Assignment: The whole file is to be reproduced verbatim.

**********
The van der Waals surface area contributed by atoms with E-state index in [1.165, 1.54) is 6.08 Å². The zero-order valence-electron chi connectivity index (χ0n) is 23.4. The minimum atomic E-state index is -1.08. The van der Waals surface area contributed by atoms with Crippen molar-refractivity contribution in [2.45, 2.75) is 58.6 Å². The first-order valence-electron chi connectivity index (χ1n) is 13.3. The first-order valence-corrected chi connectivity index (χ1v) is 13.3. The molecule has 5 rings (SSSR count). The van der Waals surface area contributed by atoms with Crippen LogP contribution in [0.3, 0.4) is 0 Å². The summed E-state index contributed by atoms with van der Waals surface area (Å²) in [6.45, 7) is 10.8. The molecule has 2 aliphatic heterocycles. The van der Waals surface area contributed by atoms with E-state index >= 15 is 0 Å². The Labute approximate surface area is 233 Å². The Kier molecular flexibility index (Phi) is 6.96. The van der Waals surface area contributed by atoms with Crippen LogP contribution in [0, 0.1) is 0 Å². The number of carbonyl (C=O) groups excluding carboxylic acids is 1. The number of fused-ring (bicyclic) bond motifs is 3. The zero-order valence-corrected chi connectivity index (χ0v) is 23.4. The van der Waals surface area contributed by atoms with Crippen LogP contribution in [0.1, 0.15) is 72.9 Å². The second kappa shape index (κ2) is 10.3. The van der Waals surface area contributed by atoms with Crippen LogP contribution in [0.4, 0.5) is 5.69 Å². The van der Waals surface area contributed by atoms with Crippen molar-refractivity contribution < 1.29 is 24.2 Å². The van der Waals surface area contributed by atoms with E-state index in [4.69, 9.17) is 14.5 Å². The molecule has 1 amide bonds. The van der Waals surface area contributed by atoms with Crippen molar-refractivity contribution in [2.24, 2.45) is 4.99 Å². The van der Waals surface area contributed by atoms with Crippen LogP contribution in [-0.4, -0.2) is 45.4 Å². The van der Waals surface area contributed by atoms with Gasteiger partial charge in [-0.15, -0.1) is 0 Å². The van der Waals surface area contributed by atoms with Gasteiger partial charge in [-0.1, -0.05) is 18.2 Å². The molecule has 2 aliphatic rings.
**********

The van der Waals surface area contributed by atoms with E-state index in [1.165, 1.54) is 6.08 Å². The zero-order valence-electron chi connectivity index (χ0n) is 23.4. The minimum atomic E-state index is -1.08. The van der Waals surface area contributed by atoms with Crippen molar-refractivity contribution in [2.45, 2.75) is 58.6 Å². The first-order valence-electron chi connectivity index (χ1n) is 13.3. The first-order valence-corrected chi connectivity index (χ1v) is 13.3. The molecule has 5 rings (SSSR count). The van der Waals surface area contributed by atoms with Crippen LogP contribution in [0.3, 0.4) is 0 Å². The summed E-state index contributed by atoms with van der Waals surface area (Å²) in [6.45, 7) is 10.8. The molecule has 2 aliphatic heterocycles. The van der Waals surface area contributed by atoms with E-state index >= 15 is 0 Å². The Labute approximate surface area is 233 Å². The Kier molecular flexibility index (Phi) is 6.96. The van der Waals surface area contributed by atoms with Crippen LogP contribution in [0, 0.1) is 0 Å². The number of carbonyl (C=O) groups excluding carboxylic acids is 1. The number of fused-ring (bicyclic) bond motifs is 3. The zero-order valence-corrected chi connectivity index (χ0v) is 23.4. The van der Waals surface area contributed by atoms with Crippen LogP contribution in [0.1, 0.15) is 72.9 Å². The second kappa shape index (κ2) is 10.3. The van der Waals surface area contributed by atoms with Crippen LogP contribution in [0.4, 0.5) is 5.69 Å². The van der Waals surface area contributed by atoms with Crippen molar-refractivity contribution < 1.29 is 24.2 Å². The van der Waals surface area contributed by atoms with E-state index in [4.69, 9.17) is 14.5 Å². The molecule has 1 amide bonds. The van der Waals surface area contributed by atoms with Crippen molar-refractivity contribution in [2.24, 2.45) is 4.99 Å². The van der Waals surface area contributed by atoms with Crippen LogP contribution in [-0.4, -0.2) is 45.4 Å². The van der Waals surface area contributed by atoms with Gasteiger partial charge in [-0.15, -0.1) is 0 Å². The van der Waals surface area contributed by atoms with Gasteiger partial charge in [-0.1, -0.05) is 18.2 Å². The molecule has 2 aliphatic rings.